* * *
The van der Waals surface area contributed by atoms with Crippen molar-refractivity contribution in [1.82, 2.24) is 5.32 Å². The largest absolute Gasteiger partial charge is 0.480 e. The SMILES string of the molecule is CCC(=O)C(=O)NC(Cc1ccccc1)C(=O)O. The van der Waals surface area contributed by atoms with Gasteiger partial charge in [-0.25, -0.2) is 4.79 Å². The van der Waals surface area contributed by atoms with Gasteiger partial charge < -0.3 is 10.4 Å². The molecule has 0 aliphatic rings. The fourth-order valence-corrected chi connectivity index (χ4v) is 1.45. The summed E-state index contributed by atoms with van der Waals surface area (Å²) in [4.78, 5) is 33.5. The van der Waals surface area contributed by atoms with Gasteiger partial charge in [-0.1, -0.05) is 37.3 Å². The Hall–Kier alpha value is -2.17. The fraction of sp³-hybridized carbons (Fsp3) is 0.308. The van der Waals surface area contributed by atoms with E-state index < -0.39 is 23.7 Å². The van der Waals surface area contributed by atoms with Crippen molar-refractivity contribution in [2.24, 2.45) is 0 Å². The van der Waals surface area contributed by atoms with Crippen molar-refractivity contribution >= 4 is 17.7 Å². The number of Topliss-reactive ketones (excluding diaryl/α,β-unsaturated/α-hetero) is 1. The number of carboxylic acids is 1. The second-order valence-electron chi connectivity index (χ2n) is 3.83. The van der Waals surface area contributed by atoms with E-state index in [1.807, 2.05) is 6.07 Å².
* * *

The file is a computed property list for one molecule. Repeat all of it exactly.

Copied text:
The van der Waals surface area contributed by atoms with Crippen molar-refractivity contribution in [1.82, 2.24) is 5.32 Å². The largest absolute Gasteiger partial charge is 0.480 e. The SMILES string of the molecule is CCC(=O)C(=O)NC(Cc1ccccc1)C(=O)O. The van der Waals surface area contributed by atoms with Gasteiger partial charge in [-0.25, -0.2) is 4.79 Å². The van der Waals surface area contributed by atoms with Gasteiger partial charge < -0.3 is 10.4 Å². The molecule has 0 aliphatic rings. The fourth-order valence-corrected chi connectivity index (χ4v) is 1.45. The summed E-state index contributed by atoms with van der Waals surface area (Å²) in [4.78, 5) is 33.5. The van der Waals surface area contributed by atoms with Gasteiger partial charge in [-0.1, -0.05) is 37.3 Å². The Hall–Kier alpha value is -2.17. The fraction of sp³-hybridized carbons (Fsp3) is 0.308. The van der Waals surface area contributed by atoms with E-state index < -0.39 is 23.7 Å². The van der Waals surface area contributed by atoms with Crippen molar-refractivity contribution in [2.24, 2.45) is 0 Å². The van der Waals surface area contributed by atoms with Crippen molar-refractivity contribution >= 4 is 17.7 Å². The number of Topliss-reactive ketones (excluding diaryl/α,β-unsaturated/α-hetero) is 1. The number of carboxylic acids is 1. The second-order valence-electron chi connectivity index (χ2n) is 3.83. The van der Waals surface area contributed by atoms with E-state index in [1.807, 2.05) is 6.07 Å².